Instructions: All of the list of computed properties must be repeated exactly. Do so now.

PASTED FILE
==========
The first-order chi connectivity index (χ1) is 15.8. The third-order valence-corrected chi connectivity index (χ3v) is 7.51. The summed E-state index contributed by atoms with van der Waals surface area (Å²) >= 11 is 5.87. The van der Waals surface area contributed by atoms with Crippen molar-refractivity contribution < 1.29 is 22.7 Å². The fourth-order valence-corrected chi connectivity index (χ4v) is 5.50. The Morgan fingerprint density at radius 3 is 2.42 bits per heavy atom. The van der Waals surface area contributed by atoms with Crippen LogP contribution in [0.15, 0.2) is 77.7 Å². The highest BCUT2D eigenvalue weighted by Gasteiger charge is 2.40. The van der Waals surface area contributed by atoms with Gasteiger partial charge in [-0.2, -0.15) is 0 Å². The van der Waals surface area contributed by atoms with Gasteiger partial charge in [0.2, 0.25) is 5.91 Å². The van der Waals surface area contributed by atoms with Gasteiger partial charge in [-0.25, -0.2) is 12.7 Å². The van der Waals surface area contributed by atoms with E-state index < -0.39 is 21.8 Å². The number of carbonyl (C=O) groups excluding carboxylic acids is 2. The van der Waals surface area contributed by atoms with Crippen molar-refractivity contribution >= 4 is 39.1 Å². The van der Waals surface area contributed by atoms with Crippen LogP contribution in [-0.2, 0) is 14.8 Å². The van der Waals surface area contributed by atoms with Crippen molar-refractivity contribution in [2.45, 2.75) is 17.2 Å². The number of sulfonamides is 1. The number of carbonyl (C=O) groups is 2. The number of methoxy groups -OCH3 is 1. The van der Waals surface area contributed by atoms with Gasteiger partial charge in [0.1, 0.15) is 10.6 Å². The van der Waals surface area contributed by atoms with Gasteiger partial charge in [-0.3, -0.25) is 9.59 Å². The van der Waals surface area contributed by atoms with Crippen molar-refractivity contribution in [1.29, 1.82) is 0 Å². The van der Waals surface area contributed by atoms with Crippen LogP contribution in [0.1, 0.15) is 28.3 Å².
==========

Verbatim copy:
The first-order chi connectivity index (χ1) is 15.8. The third-order valence-corrected chi connectivity index (χ3v) is 7.51. The summed E-state index contributed by atoms with van der Waals surface area (Å²) >= 11 is 5.87. The van der Waals surface area contributed by atoms with Crippen molar-refractivity contribution < 1.29 is 22.7 Å². The fourth-order valence-corrected chi connectivity index (χ4v) is 5.50. The Morgan fingerprint density at radius 3 is 2.42 bits per heavy atom. The van der Waals surface area contributed by atoms with Crippen LogP contribution in [0.15, 0.2) is 77.7 Å². The highest BCUT2D eigenvalue weighted by Gasteiger charge is 2.40. The van der Waals surface area contributed by atoms with Gasteiger partial charge in [-0.2, -0.15) is 0 Å². The van der Waals surface area contributed by atoms with Gasteiger partial charge in [0.2, 0.25) is 5.91 Å². The van der Waals surface area contributed by atoms with Gasteiger partial charge in [-0.25, -0.2) is 12.7 Å². The van der Waals surface area contributed by atoms with E-state index < -0.39 is 21.8 Å². The number of carbonyl (C=O) groups excluding carboxylic acids is 2. The van der Waals surface area contributed by atoms with Crippen molar-refractivity contribution >= 4 is 39.1 Å². The van der Waals surface area contributed by atoms with Crippen LogP contribution in [-0.2, 0) is 14.8 Å². The van der Waals surface area contributed by atoms with Crippen molar-refractivity contribution in [2.45, 2.75) is 17.2 Å². The number of sulfonamides is 1. The number of carbonyl (C=O) groups is 2. The number of methoxy groups -OCH3 is 1. The van der Waals surface area contributed by atoms with Gasteiger partial charge in [0.1, 0.15) is 10.6 Å². The van der Waals surface area contributed by atoms with Gasteiger partial charge in [-0.3, -0.25) is 9.59 Å². The van der Waals surface area contributed by atoms with Crippen molar-refractivity contribution in [1.29, 1.82) is 0 Å². The van der Waals surface area contributed by atoms with Crippen LogP contribution in [0.1, 0.15) is 28.3 Å².